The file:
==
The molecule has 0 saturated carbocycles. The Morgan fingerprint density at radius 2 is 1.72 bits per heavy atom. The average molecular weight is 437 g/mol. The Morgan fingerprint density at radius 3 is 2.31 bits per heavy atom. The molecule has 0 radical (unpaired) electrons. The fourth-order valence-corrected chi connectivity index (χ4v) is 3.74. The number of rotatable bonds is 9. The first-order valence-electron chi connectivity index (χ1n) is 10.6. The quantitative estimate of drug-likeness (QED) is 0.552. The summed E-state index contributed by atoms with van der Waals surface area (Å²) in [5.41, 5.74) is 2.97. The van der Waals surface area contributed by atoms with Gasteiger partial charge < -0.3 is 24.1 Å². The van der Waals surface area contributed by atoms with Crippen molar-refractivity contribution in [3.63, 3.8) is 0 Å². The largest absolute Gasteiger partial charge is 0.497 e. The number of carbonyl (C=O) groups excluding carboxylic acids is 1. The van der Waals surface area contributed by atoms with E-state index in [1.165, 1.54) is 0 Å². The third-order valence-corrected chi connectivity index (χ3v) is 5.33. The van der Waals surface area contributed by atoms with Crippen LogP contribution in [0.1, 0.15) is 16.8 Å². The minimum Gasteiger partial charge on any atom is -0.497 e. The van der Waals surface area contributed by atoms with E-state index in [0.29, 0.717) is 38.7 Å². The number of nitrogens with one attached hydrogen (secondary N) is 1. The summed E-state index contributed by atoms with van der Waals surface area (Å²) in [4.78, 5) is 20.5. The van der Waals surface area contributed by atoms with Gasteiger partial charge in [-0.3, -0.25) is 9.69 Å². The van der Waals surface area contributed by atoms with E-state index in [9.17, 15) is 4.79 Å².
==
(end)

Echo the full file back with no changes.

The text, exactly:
The molecule has 0 saturated carbocycles. The Morgan fingerprint density at radius 2 is 1.72 bits per heavy atom. The average molecular weight is 437 g/mol. The Morgan fingerprint density at radius 3 is 2.31 bits per heavy atom. The molecule has 0 radical (unpaired) electrons. The fourth-order valence-corrected chi connectivity index (χ4v) is 3.74. The number of rotatable bonds is 9. The first-order valence-electron chi connectivity index (χ1n) is 10.6. The quantitative estimate of drug-likeness (QED) is 0.552. The summed E-state index contributed by atoms with van der Waals surface area (Å²) in [5.41, 5.74) is 2.97. The van der Waals surface area contributed by atoms with Gasteiger partial charge < -0.3 is 24.1 Å². The van der Waals surface area contributed by atoms with Crippen molar-refractivity contribution in [3.63, 3.8) is 0 Å². The largest absolute Gasteiger partial charge is 0.497 e. The number of carbonyl (C=O) groups excluding carboxylic acids is 1. The van der Waals surface area contributed by atoms with E-state index in [1.165, 1.54) is 0 Å². The third-order valence-corrected chi connectivity index (χ3v) is 5.33. The van der Waals surface area contributed by atoms with Crippen LogP contribution in [0.1, 0.15) is 16.8 Å². The minimum Gasteiger partial charge on any atom is -0.497 e. The van der Waals surface area contributed by atoms with E-state index in [0.29, 0.717) is 38.7 Å². The number of nitrogens with one attached hydrogen (secondary N) is 1. The summed E-state index contributed by atoms with van der Waals surface area (Å²) in [4.78, 5) is 20.5. The van der Waals surface area contributed by atoms with Gasteiger partial charge in [-0.3, -0.25) is 9.69 Å². The van der Waals surface area contributed by atoms with E-state index in [9.17, 15) is 4.79 Å².